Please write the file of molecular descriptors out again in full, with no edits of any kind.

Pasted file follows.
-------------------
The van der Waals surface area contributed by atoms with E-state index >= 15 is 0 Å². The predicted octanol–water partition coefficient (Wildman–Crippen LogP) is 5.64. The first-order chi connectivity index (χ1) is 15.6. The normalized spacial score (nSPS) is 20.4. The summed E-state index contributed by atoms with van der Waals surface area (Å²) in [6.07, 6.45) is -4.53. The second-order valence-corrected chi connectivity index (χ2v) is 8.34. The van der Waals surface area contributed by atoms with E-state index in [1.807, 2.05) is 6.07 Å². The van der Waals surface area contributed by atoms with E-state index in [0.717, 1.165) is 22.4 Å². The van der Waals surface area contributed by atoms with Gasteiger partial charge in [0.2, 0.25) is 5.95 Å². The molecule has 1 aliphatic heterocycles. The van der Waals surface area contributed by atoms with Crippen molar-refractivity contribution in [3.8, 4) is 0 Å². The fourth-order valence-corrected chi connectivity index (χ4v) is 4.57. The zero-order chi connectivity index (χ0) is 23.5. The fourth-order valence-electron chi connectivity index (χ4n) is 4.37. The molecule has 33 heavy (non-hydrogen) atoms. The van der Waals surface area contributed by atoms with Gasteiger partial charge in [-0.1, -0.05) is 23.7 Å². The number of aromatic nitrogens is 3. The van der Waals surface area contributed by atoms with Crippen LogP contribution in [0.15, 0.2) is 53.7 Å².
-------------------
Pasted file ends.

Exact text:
The van der Waals surface area contributed by atoms with E-state index >= 15 is 0 Å². The predicted octanol–water partition coefficient (Wildman–Crippen LogP) is 5.64. The first-order chi connectivity index (χ1) is 15.6. The normalized spacial score (nSPS) is 20.4. The summed E-state index contributed by atoms with van der Waals surface area (Å²) in [6.07, 6.45) is -4.53. The second-order valence-corrected chi connectivity index (χ2v) is 8.34. The van der Waals surface area contributed by atoms with E-state index in [1.807, 2.05) is 6.07 Å². The van der Waals surface area contributed by atoms with E-state index in [0.717, 1.165) is 22.4 Å². The van der Waals surface area contributed by atoms with Gasteiger partial charge in [0.2, 0.25) is 5.95 Å². The molecule has 1 aliphatic heterocycles. The van der Waals surface area contributed by atoms with Crippen molar-refractivity contribution in [3.8, 4) is 0 Å². The fourth-order valence-corrected chi connectivity index (χ4v) is 4.57. The zero-order chi connectivity index (χ0) is 23.5. The fourth-order valence-electron chi connectivity index (χ4n) is 4.37. The molecule has 33 heavy (non-hydrogen) atoms. The van der Waals surface area contributed by atoms with Gasteiger partial charge in [-0.1, -0.05) is 23.7 Å². The number of aromatic nitrogens is 3. The van der Waals surface area contributed by atoms with Crippen LogP contribution in [0.15, 0.2) is 53.7 Å².